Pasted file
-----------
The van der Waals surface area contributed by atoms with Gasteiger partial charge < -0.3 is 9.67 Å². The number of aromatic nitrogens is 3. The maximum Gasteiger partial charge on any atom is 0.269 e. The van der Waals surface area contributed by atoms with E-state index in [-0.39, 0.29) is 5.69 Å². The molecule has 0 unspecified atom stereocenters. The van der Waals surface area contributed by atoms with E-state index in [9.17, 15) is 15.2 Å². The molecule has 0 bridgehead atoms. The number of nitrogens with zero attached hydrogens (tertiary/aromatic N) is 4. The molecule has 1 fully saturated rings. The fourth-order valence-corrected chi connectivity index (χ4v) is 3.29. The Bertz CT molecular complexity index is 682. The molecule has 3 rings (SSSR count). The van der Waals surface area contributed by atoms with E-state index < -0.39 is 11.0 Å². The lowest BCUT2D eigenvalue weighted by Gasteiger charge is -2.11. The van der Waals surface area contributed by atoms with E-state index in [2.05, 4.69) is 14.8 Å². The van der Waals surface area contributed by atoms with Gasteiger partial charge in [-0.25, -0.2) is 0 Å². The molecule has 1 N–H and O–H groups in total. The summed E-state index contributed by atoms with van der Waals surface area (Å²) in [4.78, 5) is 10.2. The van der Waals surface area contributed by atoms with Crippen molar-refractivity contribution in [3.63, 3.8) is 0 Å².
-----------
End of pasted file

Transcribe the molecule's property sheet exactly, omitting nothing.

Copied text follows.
The van der Waals surface area contributed by atoms with Gasteiger partial charge < -0.3 is 9.67 Å². The number of aromatic nitrogens is 3. The maximum Gasteiger partial charge on any atom is 0.269 e. The van der Waals surface area contributed by atoms with E-state index in [-0.39, 0.29) is 5.69 Å². The molecule has 0 unspecified atom stereocenters. The van der Waals surface area contributed by atoms with E-state index in [9.17, 15) is 15.2 Å². The molecule has 0 bridgehead atoms. The number of nitrogens with zero attached hydrogens (tertiary/aromatic N) is 4. The molecule has 1 fully saturated rings. The fourth-order valence-corrected chi connectivity index (χ4v) is 3.29. The Bertz CT molecular complexity index is 682. The molecule has 3 rings (SSSR count). The van der Waals surface area contributed by atoms with E-state index < -0.39 is 11.0 Å². The lowest BCUT2D eigenvalue weighted by Gasteiger charge is -2.11. The van der Waals surface area contributed by atoms with E-state index in [2.05, 4.69) is 14.8 Å². The van der Waals surface area contributed by atoms with Gasteiger partial charge in [-0.25, -0.2) is 0 Å². The molecule has 1 N–H and O–H groups in total. The summed E-state index contributed by atoms with van der Waals surface area (Å²) in [4.78, 5) is 10.2. The van der Waals surface area contributed by atoms with Crippen molar-refractivity contribution in [3.63, 3.8) is 0 Å².